Have you guys ever considered what the future of game journalism will entail?
Print is already on its way out.
I'm 99% sure that major online publications like IGN and Gamespot will be unsustainable in the coming years. Publishers are increasingly unwilling to give valuable "exclusive features" like game reveals to major publications, and instead are choosing to market themselves directly to consumers, via YouTube trailers or promotional websites. Reviews are basically a waste of money, as consumers are increasingly uncaring about review scores and very few people actually read full review articles. We may even see a decline of E3 coverage, as more major publishers are choosing to have their own events that are directly viewable by consumers (e.g. Nintendo Direct).
I think we'll begin to see a surplus of very niche, low-budget game coverage that appeal to small markets of consumers. PewDiePie is increasingly popular, as are many other "Let's Play" YouTubers, and the game coverage offered by their videos are valid forms of game coverage. Consumers will watch a lets play of a game to get a sense of how it plays before purchasing it instead of reading reviews. In addition, games can go viral through these YouTube videos, and become successful after getting coverage from major "Let's Play" Youtubers. This coverage can make or break small, independent games, such as 5 Nights at Freddy's. As we increasingly see large budget games do poorly in comparison to cheaply made, independent games, I think we will see the impetus of game's promotion moved onto famous YouTube celebrities, most obviously PewDiePie.
Websites like GiantBomb have their foot seemingly in both doors, offering traditional large-publication style coverage, while also having widely popular "Let's Play"-style videos. It's possible we'll see other large publications taking heed from Giantbomb's successful model, but its yet to be seen the impact they'll have on gaming's journalism industry
In regards to other publications following Giantbomb's success, it's notable that IGN's Greg Miller (arguably their equivalent to Jeff Gerstmann's during his time at Gamespot), has left their company to focus solely on a Youtube channel, "Kinda Funny", which operates similarly to Giantbomb.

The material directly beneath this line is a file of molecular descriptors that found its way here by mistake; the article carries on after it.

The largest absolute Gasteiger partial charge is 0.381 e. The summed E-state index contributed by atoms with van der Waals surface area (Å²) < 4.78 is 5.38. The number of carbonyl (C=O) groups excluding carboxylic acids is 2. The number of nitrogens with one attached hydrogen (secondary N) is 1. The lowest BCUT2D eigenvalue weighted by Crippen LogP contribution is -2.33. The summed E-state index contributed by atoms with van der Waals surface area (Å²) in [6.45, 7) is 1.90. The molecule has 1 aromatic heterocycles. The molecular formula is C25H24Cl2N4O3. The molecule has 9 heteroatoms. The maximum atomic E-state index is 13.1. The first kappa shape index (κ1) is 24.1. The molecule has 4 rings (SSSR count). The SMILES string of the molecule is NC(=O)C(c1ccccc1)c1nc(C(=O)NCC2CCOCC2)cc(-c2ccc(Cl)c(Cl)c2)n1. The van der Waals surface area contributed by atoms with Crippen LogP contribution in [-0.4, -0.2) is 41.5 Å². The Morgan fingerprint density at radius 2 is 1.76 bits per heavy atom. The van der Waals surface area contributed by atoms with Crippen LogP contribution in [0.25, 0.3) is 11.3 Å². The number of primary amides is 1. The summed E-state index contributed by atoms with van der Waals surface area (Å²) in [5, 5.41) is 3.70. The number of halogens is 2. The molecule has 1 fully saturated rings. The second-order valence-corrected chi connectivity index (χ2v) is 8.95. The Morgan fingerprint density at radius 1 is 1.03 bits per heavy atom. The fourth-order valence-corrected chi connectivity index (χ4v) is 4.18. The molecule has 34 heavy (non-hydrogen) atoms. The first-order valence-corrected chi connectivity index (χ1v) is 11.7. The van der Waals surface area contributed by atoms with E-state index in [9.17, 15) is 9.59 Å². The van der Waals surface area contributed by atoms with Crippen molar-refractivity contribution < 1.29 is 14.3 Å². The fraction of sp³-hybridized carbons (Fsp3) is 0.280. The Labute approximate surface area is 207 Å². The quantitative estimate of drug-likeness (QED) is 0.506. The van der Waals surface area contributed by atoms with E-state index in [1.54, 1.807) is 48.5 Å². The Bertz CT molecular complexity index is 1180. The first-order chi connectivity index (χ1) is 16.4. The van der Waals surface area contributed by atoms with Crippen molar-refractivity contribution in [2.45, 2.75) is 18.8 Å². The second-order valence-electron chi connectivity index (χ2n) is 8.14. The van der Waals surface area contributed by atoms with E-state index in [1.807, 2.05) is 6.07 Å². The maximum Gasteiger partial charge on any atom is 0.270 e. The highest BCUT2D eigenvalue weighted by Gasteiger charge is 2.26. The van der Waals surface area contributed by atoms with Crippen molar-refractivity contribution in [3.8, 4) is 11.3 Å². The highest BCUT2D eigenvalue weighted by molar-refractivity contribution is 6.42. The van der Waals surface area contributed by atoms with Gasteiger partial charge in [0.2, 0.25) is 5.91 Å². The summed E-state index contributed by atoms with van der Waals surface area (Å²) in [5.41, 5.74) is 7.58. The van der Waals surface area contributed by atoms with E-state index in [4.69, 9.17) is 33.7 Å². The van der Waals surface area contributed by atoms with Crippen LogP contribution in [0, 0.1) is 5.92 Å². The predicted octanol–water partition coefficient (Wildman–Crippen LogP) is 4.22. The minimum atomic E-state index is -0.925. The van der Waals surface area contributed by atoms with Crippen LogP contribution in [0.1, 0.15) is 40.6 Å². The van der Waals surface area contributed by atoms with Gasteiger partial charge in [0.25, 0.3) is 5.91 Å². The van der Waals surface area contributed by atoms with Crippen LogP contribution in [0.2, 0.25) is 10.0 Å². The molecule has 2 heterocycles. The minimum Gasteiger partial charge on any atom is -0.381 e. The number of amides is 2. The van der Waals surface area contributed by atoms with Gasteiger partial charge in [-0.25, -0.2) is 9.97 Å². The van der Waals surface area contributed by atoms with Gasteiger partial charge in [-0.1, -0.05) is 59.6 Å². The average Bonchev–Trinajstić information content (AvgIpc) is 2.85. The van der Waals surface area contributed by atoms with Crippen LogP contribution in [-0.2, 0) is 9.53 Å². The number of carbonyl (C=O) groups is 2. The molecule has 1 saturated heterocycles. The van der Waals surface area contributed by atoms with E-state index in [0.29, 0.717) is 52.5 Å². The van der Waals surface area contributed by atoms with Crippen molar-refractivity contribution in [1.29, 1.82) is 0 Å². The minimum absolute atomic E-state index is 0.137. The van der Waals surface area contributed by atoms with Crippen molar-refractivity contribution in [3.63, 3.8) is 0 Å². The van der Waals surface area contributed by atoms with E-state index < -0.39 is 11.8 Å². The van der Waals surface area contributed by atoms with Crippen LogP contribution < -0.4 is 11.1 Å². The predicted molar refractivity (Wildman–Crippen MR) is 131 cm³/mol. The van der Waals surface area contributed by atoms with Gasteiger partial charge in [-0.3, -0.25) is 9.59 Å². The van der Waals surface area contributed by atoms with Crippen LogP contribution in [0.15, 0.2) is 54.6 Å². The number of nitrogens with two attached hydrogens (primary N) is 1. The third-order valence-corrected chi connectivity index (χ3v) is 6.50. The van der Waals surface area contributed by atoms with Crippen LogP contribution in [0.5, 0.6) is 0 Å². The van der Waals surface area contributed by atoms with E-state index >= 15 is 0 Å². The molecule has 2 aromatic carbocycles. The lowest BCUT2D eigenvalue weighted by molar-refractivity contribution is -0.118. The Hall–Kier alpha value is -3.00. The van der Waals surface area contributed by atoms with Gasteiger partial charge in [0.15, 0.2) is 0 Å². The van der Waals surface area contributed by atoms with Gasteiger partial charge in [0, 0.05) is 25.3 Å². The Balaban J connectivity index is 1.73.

I strongly believe this is the future of gaming journalism, and it's possible other traditional publications in other topics of interests will follow suit.
The only difference between Greg Miller and Jeff Gerstmann is that Gerstmann is actually funny, interesting and fun to listen to.
>I think we will see the impetus of game's promotion moved onto famous YouTube celebrities, most obviously PewDiePie.
For as horribly unfunny Pewdiepie is, I can totally see this happening. If I was 12 I would find Pewdiepie hilarious.
A couple of my favorite movies are District 9 and Despicable Me. Three music artists I like are Korpiklaani, The Barenaked Ladies, and Weird Al Yankovic. Favorite foods include pizza, macaroni and cheese, cheeseburgers, and raisin bran. I get my clothes at thrift stores and Walmart because I don't really care about what I wear, though I do like flannel, jeans and graphic tees a lot. What was the point of these questions anon?
They've lost their actual customers via corruption, horrible opinions, and pandering to the tumblr feminist psychopaths. The industry is filled with the worst of the worst.
The industry's current relationship with the tumblr feminists is a fad.
The tumblr shit has reached its boiling point with the SVU episode, and developers are finally getting angry. The journalists sure as shit aren't going to learn (it might be too late for them even if they do), but this might be a sign that developers are about to start forcing this to wind down.
All of this on top of growing acknowledgement that media journalism might just be an obsolete field now. Questioning the value of movie critics in an age where everybody uses the internet has become pretty common, for example.
The future of gaming news will be on company-ran news feeds, communities where the customers hang out (i.e. Reddit), youtube (not the LPers, who are becoming the same shit as the "journalists"; that's a fad, too), a handful of small sites that haven't chased off people who actually care about gaming news, and maybe wikis.
He's implying you're a pleb because you like pewdiepie.
Do you really think LPers will completely die out? Maybe celebs will come and go, but I don't think watching people play video games with entertaining commentary will get boring any time soon.
I included that picture because I think it's funny that someone drew some bara Pokemon dude in a diaper, but now that I'm thinking about it is probably is one the best fetishes to have.
Unlike unrealistic, physically impossible fetishes, or fetishes that demand that you have an accommodating partner, you can experience a diaper fantasy completely independently. Also diapers aren't exactly hard to come by and aren't super expensive, unlike crazy BDSM gear or whatever.
In terms of bizarre fetishes it's probably the best to have.
Nah dude just padding up and chilling. Wearing diapers makes it a lot easier to game without taking bathroom breaks